Mr. Owen Spreads His WIngs
Few actors have conquered the three major entertainment mediums with such panache and versatility as the ruggedly handsome 53-year-old British star Clive Owen. His London stage work has ranged from such seminal plays as “Design for Living” and “A Day in the Death of Joe Egg.” In 2015, he starred in the Broadway revival of Harold Pinter’s “Old Times” (which was also Owen’s Broadway debut). His films have varied from such prestige projects as “Gosford Park” and “Closer” (the latter earned him an Oscar nomination) to more commercial movies such as the recent “Valerian and the City of a Thousand Planets.” Elsewhere, TV audiences and critics alike have applauded his work in the HBO movie “Hemingway & Gellhorn,” where he portrayed Ernest Hemingway, as well as the highly praised Cinemax series “The Knick.”
Owen, who grew up in a working-class town in Coventry, England, now lives in London with his wife, Sarah-Jane Fenton, and their two daughters, Hannah and Eve, has returned to New York to take on one of the stage’s most complex roles: Rene Gallimard, a diplomat who embarks on a very unusual love affair, in the Broadway revival of David Henry Hwang’s award-winning 1988 play, “M. Butterfly” at the Cort Theatre. IN New York recently spoke to Owen about the play and returning to the city across the pond.
What made you decide to do “M. Butterfly” at this point in your life?
I didn’t know the play before I got the script, and as soon as I read it, I loved the writing. I was also happy that everyone involved seemed just as excited about the project as me, and it was great that David was willing to do some rewriting. This script is going to be a bit more about the two real-life people the play is based on.
Did you have the same initial reaction that many people do about their relationship?
Of course, one immediately thinks, “How could Rene not know what was going on?” But what I find so fascinating about the play is that it is ultimately about two people who create a world for themselves that works for them, and then the real world comes in to ruin it. At the end of the day, every couple creates their own world that works for them. So, yes, their relationship is a fascinating extreme, but ultimately, I also think, what’s the big deal?
You never saw the play, but did you ever watch the movie?
I have to admit I did watch the film after I was cast. I was curious what Jeremy Irons did with my role. But I hesitated, because I am a very instinctive actor, so if I don’t know the piece at all, it’s very freeing when I have no strong memory or influence to affect me.
This is your second revival on Broadway. Do you prefer doing established plays?
Not necessarily, but I am hugely excited by the idea that I can bring this particular show to new people. It’s actually quite striking how the work has evolved over the years, yet it feels as fascinating now as it did then. The whole idea of gender has changed so much over the past three decades, so to speak to people about this subject now, the work has to be more refined. In many ways, the play is much more in a gray area in our current climate than it was in the 1980s, and that was a huge attraction for me.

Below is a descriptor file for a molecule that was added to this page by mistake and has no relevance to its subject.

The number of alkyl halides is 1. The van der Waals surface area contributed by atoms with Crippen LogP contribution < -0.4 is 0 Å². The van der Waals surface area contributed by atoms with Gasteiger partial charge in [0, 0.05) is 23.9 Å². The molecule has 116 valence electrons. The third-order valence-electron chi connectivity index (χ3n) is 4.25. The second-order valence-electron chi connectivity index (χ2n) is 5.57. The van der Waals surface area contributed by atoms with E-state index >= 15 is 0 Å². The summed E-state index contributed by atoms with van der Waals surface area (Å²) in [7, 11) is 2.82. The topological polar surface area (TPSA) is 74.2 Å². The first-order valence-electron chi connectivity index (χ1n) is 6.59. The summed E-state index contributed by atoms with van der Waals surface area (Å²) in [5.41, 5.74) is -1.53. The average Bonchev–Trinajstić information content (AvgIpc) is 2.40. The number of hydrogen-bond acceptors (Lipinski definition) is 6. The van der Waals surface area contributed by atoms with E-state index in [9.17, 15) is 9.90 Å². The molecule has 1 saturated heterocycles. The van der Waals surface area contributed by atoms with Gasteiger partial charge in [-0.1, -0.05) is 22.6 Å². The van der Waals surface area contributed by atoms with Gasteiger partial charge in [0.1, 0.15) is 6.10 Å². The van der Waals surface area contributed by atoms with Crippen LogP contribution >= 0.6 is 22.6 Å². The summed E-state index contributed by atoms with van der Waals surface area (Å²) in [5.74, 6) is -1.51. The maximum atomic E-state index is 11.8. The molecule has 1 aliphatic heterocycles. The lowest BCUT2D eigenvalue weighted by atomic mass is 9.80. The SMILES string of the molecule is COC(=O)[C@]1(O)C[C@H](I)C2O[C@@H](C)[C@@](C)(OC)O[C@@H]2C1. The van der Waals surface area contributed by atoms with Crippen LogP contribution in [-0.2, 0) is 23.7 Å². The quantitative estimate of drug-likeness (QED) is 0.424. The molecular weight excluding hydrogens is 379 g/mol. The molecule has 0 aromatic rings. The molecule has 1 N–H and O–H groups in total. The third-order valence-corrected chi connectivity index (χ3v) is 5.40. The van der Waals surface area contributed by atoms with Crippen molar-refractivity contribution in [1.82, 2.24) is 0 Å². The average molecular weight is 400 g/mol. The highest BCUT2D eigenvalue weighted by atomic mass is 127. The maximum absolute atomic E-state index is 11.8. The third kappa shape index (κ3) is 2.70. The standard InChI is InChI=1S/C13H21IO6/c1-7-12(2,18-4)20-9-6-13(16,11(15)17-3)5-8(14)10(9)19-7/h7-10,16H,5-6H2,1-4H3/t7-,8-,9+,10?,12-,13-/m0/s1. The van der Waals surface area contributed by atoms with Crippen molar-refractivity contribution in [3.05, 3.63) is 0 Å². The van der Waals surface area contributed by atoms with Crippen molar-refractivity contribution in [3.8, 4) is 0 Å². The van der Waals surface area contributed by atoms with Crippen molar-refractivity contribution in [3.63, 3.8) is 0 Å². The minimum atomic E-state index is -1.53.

So much of the success of the play depends on the chemistry between you and your co-star. Were you involved in the casting of Jin Ha?
I was consulted as casting went on. I saw his audition and was really impressed. Jin is not out very long from NYU [New York University], but he has such sensitivity and strength. And you’re right, the chemistry is hugely important; these are very complex roles in this very tragic love story. Gallimard has to fall in love quickly, but then the balance of strength changes between them. I think having a young actor like Jin lead you can be thrilling.
What’s it like working with your director, Julie Taymor?
Having Julie at the helm was a big part of my decision to do this play. I am a director’s actor, which means I like to be directed, and Julie does that. She is ferociously smart and specific about the acting choices she wants. On the other hand, the play has to have an exciting visual aspect; we have to change worlds quickly and dramatically, and no one does that better than her. Still, if the core relationship isn’t affecting, there’s nothing onstage really worth watching, and she gets that. We are in great hands!
You’ve been alternating stage, television and film work in recent years. How do they differ for you?
First, I don’t think I would have done this play if I hadn’t done “Old Times” two years ago, which allowed me to get over my long absence from the stage. As it happened, I couldn’t do that play as soon as I wanted to, but that gave me enough time to sit with the play and really think about it. I think it’s such a delicate piece that I needed time to calibrate my choices. With stage, it’s always good that I couldn’t—and can’t—make quick decisions. Film and TV don’t always work that way.
Would you ever consider doing another TV series?
It would be hard to top “The Knick” and working with Steven Soderbergh. I was spoiled. That was not a normal experience. But for the right project, absolutely! I love the scope of traveling with one character for that length of time.
Are you excited about being back in New York this fall?
I am very excited. I’ve worked in New York more than any other place other than England, and I love that I can spend a long time here, leave, and then come back and it feels like home. This time, I am staying in the East Village, which has a very different vibe from other parts of Downtown and Midtown. It’s been fun finding new go-to spots. But, ultimately, it’s all about the work.
Do you have firm plans after “M. Butterfly” closes?
Yes, rest! I think I’ll need to sleep for a while and take it easy, but otherwise I haven’t really thought about what comes next!